Poison Ivy playing Irving Plaza, NYC, in 2005
Photo by Minervasteel / CC BY-SA

As seen in Guitar Girl Magazine Issue 11 – Spring 2020 – SoCal Inspired

Although iconic punk bands like the Ramones, the Sex Pistols, and Green Day come to mind, there are plenty of iconic female punk rockers on top of the list. Patti Smith, Chrissie Hynde, the Go-Go’s, Exene Cervenka, Alice Bag, Debbie Harry, Joan Jett, Poison Ivy, the Germs, Hole, Pussy Riot, Shonen Knife, and so many more. Since its inception in the early ‘70s, influences from the UK and NYC made their way to Southern California and sparked a vibrant, energetic underground music scene. Since that time, the genre has branched into more specific subgenres — surf punk, cow punk, hardcore punk, horror punk, Christian punk, Latin punk, queercore, to name just a few, and has made its way into mainstream music. Just Google it, it’s amazing!

Merriam-Webster defines punk rock as “rock music marked by extreme and often deliberately offensive expressions of alienation and social discontent.” Punk music emerged as younger musicians full of angst steered away from conventional rock. They were rebellious, they wanted to express their social and political views, their anger, and for some, their feelings of “fitting in” and conforming to societal norms.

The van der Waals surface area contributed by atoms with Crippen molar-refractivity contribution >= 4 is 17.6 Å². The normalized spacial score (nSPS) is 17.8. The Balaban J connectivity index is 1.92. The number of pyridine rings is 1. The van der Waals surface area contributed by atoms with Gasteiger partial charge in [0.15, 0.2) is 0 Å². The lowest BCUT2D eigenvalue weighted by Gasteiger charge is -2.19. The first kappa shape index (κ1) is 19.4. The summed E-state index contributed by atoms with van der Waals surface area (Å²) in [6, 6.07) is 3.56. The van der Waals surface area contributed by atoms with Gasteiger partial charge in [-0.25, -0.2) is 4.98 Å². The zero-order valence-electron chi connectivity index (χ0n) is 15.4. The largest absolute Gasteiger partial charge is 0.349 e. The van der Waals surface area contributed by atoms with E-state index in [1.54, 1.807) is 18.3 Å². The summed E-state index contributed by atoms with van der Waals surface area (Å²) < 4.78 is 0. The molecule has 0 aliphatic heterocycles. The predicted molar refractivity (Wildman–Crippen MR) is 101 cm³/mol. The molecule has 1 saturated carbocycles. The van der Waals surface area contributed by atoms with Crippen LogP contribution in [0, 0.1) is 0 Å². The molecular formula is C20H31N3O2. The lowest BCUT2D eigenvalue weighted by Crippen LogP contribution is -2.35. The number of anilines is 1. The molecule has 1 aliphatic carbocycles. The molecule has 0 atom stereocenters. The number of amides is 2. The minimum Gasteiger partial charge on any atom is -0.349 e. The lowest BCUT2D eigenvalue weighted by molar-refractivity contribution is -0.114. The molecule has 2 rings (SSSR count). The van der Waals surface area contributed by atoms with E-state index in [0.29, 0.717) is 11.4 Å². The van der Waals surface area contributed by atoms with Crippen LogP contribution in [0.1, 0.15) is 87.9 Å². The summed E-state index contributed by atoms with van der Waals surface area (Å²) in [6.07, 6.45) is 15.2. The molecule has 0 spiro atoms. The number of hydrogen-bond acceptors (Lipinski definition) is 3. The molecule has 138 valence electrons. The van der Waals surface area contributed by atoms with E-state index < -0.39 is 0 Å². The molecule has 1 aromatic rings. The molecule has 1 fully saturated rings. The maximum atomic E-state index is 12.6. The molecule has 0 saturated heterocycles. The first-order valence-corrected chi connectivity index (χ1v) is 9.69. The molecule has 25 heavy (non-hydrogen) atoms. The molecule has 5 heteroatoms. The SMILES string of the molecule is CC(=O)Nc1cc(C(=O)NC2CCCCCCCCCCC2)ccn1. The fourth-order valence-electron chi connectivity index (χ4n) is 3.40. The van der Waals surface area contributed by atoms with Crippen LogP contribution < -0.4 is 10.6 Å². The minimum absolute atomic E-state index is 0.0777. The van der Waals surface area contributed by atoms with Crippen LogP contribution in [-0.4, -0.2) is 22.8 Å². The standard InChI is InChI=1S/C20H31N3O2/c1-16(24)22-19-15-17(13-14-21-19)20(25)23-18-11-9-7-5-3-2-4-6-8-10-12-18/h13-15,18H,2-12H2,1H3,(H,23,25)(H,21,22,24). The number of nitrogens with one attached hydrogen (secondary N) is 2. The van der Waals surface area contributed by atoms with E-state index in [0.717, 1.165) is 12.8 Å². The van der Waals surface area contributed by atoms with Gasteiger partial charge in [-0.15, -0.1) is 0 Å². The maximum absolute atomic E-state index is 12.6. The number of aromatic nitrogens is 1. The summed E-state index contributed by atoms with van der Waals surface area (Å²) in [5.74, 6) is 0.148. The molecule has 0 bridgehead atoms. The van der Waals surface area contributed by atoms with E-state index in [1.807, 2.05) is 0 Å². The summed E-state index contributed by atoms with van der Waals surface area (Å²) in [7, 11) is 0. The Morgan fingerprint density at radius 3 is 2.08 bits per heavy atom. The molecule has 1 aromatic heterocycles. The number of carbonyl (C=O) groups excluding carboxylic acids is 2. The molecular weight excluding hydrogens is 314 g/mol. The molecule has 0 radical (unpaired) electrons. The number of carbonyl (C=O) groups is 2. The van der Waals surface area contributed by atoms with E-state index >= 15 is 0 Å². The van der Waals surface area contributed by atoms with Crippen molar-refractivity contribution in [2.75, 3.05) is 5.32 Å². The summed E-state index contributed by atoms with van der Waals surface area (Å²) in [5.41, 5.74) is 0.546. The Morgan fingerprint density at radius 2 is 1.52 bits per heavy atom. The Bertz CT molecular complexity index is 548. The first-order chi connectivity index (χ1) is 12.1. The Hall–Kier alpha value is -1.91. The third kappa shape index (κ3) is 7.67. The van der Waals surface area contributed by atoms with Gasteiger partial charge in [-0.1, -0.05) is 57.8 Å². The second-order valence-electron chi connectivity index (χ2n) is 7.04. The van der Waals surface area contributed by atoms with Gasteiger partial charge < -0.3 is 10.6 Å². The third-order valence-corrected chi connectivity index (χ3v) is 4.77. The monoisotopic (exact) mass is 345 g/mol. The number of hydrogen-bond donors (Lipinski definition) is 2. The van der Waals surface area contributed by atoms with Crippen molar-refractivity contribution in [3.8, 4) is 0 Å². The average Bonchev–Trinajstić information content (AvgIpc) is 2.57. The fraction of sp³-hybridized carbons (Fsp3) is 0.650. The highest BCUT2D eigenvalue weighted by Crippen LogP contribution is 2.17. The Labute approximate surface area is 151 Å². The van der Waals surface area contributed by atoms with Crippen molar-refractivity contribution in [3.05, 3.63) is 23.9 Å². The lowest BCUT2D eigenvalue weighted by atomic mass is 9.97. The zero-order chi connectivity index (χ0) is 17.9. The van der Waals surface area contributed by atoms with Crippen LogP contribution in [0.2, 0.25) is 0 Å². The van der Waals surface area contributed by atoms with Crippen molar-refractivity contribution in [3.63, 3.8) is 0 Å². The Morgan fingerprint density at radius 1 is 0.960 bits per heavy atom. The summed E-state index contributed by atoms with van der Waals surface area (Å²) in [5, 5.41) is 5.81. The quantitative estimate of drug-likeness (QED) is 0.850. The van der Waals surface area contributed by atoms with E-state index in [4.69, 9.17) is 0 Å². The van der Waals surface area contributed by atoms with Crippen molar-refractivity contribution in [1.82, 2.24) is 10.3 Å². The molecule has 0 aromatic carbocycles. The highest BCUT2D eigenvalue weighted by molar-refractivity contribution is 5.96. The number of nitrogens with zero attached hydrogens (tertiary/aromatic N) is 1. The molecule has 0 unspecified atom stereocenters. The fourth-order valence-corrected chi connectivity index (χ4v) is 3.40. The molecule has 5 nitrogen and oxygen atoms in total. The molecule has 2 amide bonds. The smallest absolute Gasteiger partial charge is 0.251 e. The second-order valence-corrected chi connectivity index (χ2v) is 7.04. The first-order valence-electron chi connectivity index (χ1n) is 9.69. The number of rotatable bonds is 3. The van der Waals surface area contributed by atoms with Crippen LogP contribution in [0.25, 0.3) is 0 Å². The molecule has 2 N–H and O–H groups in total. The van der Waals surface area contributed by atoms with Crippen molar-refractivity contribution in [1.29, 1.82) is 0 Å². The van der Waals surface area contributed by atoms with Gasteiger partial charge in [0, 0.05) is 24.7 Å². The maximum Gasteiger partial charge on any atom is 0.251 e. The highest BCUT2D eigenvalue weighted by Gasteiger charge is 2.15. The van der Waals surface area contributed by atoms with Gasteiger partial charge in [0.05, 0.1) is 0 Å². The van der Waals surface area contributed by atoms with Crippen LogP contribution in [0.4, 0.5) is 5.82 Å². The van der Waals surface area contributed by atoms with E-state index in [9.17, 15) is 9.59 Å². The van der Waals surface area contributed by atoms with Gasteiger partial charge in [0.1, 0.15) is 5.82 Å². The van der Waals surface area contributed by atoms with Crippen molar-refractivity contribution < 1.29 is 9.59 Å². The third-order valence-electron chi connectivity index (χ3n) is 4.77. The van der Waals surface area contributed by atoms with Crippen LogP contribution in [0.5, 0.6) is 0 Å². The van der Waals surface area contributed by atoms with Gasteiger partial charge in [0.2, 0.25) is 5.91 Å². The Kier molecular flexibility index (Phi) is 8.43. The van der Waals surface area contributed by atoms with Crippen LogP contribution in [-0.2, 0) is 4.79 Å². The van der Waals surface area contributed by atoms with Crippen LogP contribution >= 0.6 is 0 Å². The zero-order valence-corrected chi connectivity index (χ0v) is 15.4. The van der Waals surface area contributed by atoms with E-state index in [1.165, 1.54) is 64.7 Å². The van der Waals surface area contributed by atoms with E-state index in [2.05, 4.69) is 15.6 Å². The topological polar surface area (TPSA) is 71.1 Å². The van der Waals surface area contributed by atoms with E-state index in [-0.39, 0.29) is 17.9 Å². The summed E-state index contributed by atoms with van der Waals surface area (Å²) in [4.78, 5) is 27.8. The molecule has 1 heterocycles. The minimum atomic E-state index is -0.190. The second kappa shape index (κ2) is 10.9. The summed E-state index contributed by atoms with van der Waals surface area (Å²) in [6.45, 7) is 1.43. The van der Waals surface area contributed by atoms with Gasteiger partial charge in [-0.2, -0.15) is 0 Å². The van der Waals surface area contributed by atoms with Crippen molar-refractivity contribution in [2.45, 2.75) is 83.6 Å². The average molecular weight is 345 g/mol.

Alice Bag at the Hong Kong Café

Along with the punk rock scene came fanzines and a fashion culture of leather jackets, studded and spiked jewelry and accessories, and mohawk hairstyles.

In 2017, educator, author, poet, and artist Stacy Russo of Southern California captured the stories of women from the ‘70s and ‘80s in the SoCal punk rock scene in a unique book titled We Were Going to Change the World: Interviews with Women from the 1970s & 1980s Southern California Punk Rock Scene. What makes Russo’s book interesting is she wanted to touch all aspects of the era, not just the musicians, but the fans, the journalists behind the fanzines, the DJs, and photographers — all the women that made an impact.

Russo grew up in the punk rock scene in during this time which had a major influence on her life. We asked Russo during an interview with her if she found a common thread among the women she interviewed. She said, “Most described themselves as not living a traditional life, not fitting stereotypical roles for women, or simply feeling different and like an outsider.”

The Go-Go’s at Antone’s in Austin, TX. Belinda Carlisle (vocals) and Kathy Valentine (bass)
Photo by Ron Baker (Kingsnake) from Austin, Texas / CC BY-SA

There are so many terrific female musicians in the punk rock genre, so have fun exploring. We’re just mentioning a few here!

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